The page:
Tuesday, August 6, 2019

Introduction to Criminal Justice Essay Example for Free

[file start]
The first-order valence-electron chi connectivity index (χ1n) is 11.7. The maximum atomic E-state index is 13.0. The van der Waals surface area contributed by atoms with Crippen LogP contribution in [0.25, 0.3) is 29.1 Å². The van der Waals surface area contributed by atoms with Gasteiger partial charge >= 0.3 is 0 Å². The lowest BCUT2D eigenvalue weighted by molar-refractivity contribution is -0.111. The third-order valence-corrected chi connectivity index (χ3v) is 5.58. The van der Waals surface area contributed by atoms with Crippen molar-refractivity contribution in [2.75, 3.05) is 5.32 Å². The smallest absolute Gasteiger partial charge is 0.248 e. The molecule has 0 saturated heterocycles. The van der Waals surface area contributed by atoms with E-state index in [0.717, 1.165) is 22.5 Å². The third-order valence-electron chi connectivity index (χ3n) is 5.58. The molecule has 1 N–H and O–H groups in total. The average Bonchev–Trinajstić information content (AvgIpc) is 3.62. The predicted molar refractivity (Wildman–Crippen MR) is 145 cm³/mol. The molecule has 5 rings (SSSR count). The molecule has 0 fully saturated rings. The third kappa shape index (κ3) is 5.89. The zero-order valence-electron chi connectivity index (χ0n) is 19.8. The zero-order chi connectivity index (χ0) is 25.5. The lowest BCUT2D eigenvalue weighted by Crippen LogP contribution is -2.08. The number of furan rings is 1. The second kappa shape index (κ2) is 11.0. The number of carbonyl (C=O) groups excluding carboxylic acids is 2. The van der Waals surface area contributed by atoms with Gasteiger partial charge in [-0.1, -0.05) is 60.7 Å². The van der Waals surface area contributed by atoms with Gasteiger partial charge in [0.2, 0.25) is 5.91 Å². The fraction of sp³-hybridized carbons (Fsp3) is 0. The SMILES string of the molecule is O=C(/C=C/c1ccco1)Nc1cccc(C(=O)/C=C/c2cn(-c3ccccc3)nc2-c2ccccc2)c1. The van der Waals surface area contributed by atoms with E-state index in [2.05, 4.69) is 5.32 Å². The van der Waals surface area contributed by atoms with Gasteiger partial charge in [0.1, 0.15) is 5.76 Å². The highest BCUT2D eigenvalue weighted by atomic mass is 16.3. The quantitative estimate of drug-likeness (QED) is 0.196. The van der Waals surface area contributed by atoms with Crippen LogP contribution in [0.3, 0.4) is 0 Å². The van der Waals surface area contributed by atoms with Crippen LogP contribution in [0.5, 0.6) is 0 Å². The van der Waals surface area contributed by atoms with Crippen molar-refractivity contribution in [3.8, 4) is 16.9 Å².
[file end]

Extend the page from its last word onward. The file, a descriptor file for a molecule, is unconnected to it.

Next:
Introduction to Criminal Justice Essay This definition of a crime comes from (Merriam-Webster On-line Dictionary) and reads; â€Å"Crime: an act or the commission of an act that is forbidden or the omission of a duty that is commanded by a public law and that makes the offender liable to punishment by that law; especially: a gross violation of the law†. There are several definitions of crime, but there all consistent for the most part. People who commit crimes are held to answer for the crimes they are accused of. For this, we must have a judicial system in place that is fair and balanced. Although the person accused of committing the crime is sometimes judged before he’s even gone to court, he must be allowed certain rights and due process. Those rights must not be violated prior to a trial. It’s this system that makes American what we are. Sometimes there are cases that make us feel that the person being tried should just be executed or sent to jail, because the media has basically tried and convicted the person prior to trial. This was evident in the â€Å"Casey Anthony† murder trial. Most Americans and the media had convicted her prior to trial. She was found not guilty earlier today by twelve jurors. Is the system fair? Who knows, but this is the reason, lots of people believe there should be professional jurors for high profile cases like this. On the other hand our judicial system has been around for a long time and delivers in most cases a fair system of government that protects the innocent, the victims and the accused. Of course all parties involved don’t feel this way based on where you’re at during the judicial process, but it’s a system that’s fair to all parties. The system is overseen by federal systems that try to keep order and balance throughout the country. Without any of this we would be a country with no law and order. Vigilantes’ would run the streets creating their own laws and chaos would prevail. The three components of the criminal justice system are The Police, The Criminal Courts and The Correctional Institutions. Each one of these components has a very specific function and go hand in hand with one another. For example; if a person is arrested by a police officer for a residential burglary, there is a series of events that happen on the law enforcement side, before the suspect goes to court and before he becomes a part of the correctional institutions. . Once an officer confirms a crime has been committed, he must place the person under arrest and show there was probable cause to arrest the person. This information goes into a â€Å"Probable Cause statement that’s submitted during the booking process. If the suspect is questioned he must be advised of his Miranda rights by the law enforcement officer. Evidence must be collected to prove the crime was committed and the person being charged committed the crime. The suspect is then transported to the county jail for booking. The officer must then document the incident in a police report and be able to articulate the elements of the crime have been fulfilled. The evidence must be booked and the police report must then be submitted to the District Attorney’s office within a 48 hour time frame before the suspect is arraigned in court. If any of this fails’ to happen the courts could release the suspect under Penal Code 825. The case can still be submitted to the District Attorney’s office, but it will be filled out of custody. If this process has been completed correctly the criminal courts takes over their function. Once the suspect goes to court for his first appearance he is advised of his charges and the probable cause is confirmed by the courts. During this phase the report and evidence collected are examined by the defense counsel to see if the suspect has a chance of winning the case. If the defense attorney feels that his client may lose the case based off of the evidence presented he may be allowed to plea bargain in which the suspect could plead to a lesser crime or admit guilt to the crime he is accused of. There are several things that determine if this allowed to happen, to include the suspects past criminal history and the seriousness of the crime. If the courts feel there is enough probable cause and the suspect’s rights have not been violated, the suspect will be held to answer to the charges brought against him. Otherwise the suspect could be let free based on the lack of probable cause, lack of physical evidence or the suspect’s rights being violated during the arrest or questioning process. If the suspect is held to answer he will then go to an arraignment. Once there he will plead either not guilty, guilty, or no contest. If a person pleads â€Å"not guilty† he is set for pre-trial at which time his case is handled by the person’s lawyer. If need be the case goes to trial where he is judged by twelve of his peers or the person pleads to a lesser charge and the case is closed prior to the trial. If a trial takes place and the person is found guilty he will be sentenced by the judge based on the crimes committed. This can be immediately or shortly after the trial. If the suspect is sentenced to prison he then becomes a part of the correctional institution. After sentencing he is usually turned over immediately to the custody of the sheriff’s department while awaiting transportation to prison.

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